Despite the Protected Disclosures Act 2014 (the “Act”) being commenced over 2 years ago, we have only recently seen the first case where an employee successfully secured interim relief against an employer, and the first case where an award was made for penalisation regarding a protected disclosure.
In Dougan and Clarke v Lifeline Ambulance Service two employees claimed that they had made a protected disclosure to the Revenue Commissioners in January 2016, which related to “financial matters and wrongdoing within the company”. The employees were then made redundant in June 2016.
Both employees issued unfair dismissal proceedings in the Workplace Relations Commission (the “WRC”) claiming that their dismissals were wholly or mainly due to having made a protected disclosure. The employees also applied to the Circuit Court under the Act for reinstatement while awaiting the hearing of their WRC claim.
While the Circuit Court was not satisfied that the employees’ dismissals were wholly or mainly due to them having made a protected disclosure, they did meet the threshold of establishing that there were substantial grounds for contending same.
The former employer had not agreed to reinstate the former employees. Instead it offered one employee the option to remain on “garden leave” while the other was given the option to be reengaged as a paramedic alongside the staff that he had previously disciplined and supervised. This employee had not worked as a full time paramedic since 2002.
The Court held that both employees were reasonable in rejecting these offers and ordered that their salaries be paid until the hearing of their unfair dismissal claims by the WRC.
This is the first case under the Act that has met the threshold for interim relief to be granted against an employer. The case illustrates that employers need to exercise particular caution if they are considering dismissing an employee who has previously made a complaint which could be considered a protected disclosure. If the employer cannot prove that the dismissal is not connected to the protected disclosure, it may be ordered by the Court in the interim to reinstate, re-engage or pay the former employee. Such an order allows the employee to accrue service and s/he would remain in place until the unfair dismissal claim is heard before the WRC.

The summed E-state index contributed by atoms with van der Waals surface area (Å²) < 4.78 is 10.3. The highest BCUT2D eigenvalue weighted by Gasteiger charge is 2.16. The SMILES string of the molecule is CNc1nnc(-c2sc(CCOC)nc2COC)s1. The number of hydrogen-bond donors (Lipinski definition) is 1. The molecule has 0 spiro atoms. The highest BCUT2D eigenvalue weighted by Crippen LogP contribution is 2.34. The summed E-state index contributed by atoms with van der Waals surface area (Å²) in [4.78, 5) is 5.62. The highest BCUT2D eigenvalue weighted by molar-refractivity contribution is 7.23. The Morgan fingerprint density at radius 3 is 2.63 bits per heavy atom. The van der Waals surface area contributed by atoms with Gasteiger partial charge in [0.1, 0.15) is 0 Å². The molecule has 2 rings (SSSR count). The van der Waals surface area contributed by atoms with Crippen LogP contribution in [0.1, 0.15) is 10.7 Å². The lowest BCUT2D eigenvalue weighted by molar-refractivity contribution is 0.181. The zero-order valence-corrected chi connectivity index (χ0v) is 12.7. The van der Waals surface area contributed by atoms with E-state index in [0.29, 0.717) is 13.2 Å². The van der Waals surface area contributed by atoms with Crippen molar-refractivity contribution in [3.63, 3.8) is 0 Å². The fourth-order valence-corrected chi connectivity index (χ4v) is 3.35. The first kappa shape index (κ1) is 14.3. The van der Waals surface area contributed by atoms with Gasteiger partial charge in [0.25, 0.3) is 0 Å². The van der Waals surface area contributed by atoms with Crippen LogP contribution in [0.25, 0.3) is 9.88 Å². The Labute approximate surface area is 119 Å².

In Monaghan v Áras Chois Fharraige the Labour Court granted the first award for penalisation under the Act. The award of €17,500 was made to a nursing home worker, Ms Monaghan, after it was found that she was discriminated against due to making a protected disclosure.
Under the Act, a complaint made regarding threats to health and safety will be treated as a protected disclosure rather than a grievance. The employer mistakenly believed that the complaint was a grievance and suspended Ms Monaghan from work with pay for a number of months. The Labour Court held that as the complaint made by Ms Monaghan related to health and safety threats to residents of the home, it was a protected disclosure.
The Labour Court further held that there was a causal relationship between the making of the protected disclosure and the employee being put on suspension from work. Such a penalisation is prohibited under the Act.
The Labour Court decided that Ms Monaghan's protected disclosure "was an operative reason" for her suspension. What the Court was alluding to was that the suspension was a punishment for making such a disclosure. The purpose of the Act is to guard against this.
These cases highlight the need for employers to be aware of the Act and to have in place a protected disclosure/whistle-blower policy. The possible repercussions where an employer acts contrary to the provisions of the Act are also made clear in these cases.